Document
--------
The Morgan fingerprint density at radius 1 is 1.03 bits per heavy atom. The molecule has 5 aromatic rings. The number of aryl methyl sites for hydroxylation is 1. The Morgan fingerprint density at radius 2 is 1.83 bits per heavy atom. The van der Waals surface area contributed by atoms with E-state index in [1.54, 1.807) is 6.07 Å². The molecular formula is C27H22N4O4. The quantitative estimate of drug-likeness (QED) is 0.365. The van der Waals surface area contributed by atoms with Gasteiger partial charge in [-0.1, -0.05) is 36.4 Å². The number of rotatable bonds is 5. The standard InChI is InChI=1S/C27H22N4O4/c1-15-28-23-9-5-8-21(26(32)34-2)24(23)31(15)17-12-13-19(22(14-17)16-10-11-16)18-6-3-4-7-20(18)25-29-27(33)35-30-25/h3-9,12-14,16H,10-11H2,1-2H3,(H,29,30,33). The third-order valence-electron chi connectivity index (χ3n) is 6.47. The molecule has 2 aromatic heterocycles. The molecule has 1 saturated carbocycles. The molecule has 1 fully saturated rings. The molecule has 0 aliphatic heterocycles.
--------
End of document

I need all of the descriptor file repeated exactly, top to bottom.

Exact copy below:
The Morgan fingerprint density at radius 1 is 1.03 bits per heavy atom. The molecule has 5 aromatic rings. The number of aryl methyl sites for hydroxylation is 1. The Morgan fingerprint density at radius 2 is 1.83 bits per heavy atom. The van der Waals surface area contributed by atoms with E-state index in [1.54, 1.807) is 6.07 Å². The molecular formula is C27H22N4O4. The quantitative estimate of drug-likeness (QED) is 0.365. The van der Waals surface area contributed by atoms with Gasteiger partial charge in [-0.1, -0.05) is 36.4 Å². The number of rotatable bonds is 5. The standard InChI is InChI=1S/C27H22N4O4/c1-15-28-23-9-5-8-21(26(32)34-2)24(23)31(15)17-12-13-19(22(14-17)16-10-11-16)18-6-3-4-7-20(18)25-29-27(33)35-30-25/h3-9,12-14,16H,10-11H2,1-2H3,(H,29,30,33). The third-order valence-electron chi connectivity index (χ3n) is 6.47. The molecule has 2 aromatic heterocycles. The molecule has 1 saturated carbocycles. The molecule has 1 fully saturated rings. The molecule has 0 aliphatic heterocycles.